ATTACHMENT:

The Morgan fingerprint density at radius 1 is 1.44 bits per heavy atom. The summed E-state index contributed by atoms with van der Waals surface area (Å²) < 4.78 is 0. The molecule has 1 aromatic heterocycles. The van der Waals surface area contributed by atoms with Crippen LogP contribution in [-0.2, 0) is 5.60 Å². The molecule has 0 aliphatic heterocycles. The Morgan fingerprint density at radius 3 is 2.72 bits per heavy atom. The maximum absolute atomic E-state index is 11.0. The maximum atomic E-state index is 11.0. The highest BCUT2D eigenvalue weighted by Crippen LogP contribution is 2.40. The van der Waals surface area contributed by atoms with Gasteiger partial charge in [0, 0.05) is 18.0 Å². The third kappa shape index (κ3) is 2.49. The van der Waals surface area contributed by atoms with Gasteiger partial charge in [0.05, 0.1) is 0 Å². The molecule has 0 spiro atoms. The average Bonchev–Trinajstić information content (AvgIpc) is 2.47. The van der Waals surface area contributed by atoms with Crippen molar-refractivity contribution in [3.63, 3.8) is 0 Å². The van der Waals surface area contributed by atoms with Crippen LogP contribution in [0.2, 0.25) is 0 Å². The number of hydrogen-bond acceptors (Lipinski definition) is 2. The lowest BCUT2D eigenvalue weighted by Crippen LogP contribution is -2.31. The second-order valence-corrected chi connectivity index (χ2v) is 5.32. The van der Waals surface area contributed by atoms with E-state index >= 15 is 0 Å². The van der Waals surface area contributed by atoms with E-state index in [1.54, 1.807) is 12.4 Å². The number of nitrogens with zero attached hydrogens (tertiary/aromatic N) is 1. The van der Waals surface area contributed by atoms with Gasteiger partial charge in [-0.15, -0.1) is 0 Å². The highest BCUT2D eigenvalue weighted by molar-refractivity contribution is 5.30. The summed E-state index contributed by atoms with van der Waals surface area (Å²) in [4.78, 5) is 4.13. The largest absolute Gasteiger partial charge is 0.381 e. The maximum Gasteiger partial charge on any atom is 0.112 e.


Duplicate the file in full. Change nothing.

The Morgan fingerprint density at radius 1 is 1.44 bits per heavy atom. The summed E-state index contributed by atoms with van der Waals surface area (Å²) < 4.78 is 0. The molecule has 1 aromatic heterocycles. The van der Waals surface area contributed by atoms with Crippen LogP contribution in [-0.2, 0) is 5.60 Å². The molecule has 0 aliphatic heterocycles. The Morgan fingerprint density at radius 3 is 2.72 bits per heavy atom. The maximum absolute atomic E-state index is 11.0. The maximum atomic E-state index is 11.0. The highest BCUT2D eigenvalue weighted by Crippen LogP contribution is 2.40. The van der Waals surface area contributed by atoms with Gasteiger partial charge in [0, 0.05) is 18.0 Å². The third kappa shape index (κ3) is 2.49. The van der Waals surface area contributed by atoms with Gasteiger partial charge in [0.05, 0.1) is 0 Å². The molecule has 0 spiro atoms. The average Bonchev–Trinajstić information content (AvgIpc) is 2.47. The van der Waals surface area contributed by atoms with Crippen molar-refractivity contribution in [3.63, 3.8) is 0 Å². The van der Waals surface area contributed by atoms with Crippen LogP contribution in [0.2, 0.25) is 0 Å². The number of hydrogen-bond acceptors (Lipinski definition) is 2. The lowest BCUT2D eigenvalue weighted by Crippen LogP contribution is -2.31. The second-order valence-corrected chi connectivity index (χ2v) is 5.32. The van der Waals surface area contributed by atoms with E-state index >= 15 is 0 Å². The van der Waals surface area contributed by atoms with E-state index in [1.54, 1.807) is 12.4 Å². The number of nitrogens with zero attached hydrogens (tertiary/aromatic N) is 1. The van der Waals surface area contributed by atoms with Gasteiger partial charge in [-0.15, -0.1) is 0 Å². The highest BCUT2D eigenvalue weighted by molar-refractivity contribution is 5.30. The summed E-state index contributed by atoms with van der Waals surface area (Å²) in [4.78, 5) is 4.13. The largest absolute Gasteiger partial charge is 0.381 e. The maximum Gasteiger partial charge on any atom is 0.112 e.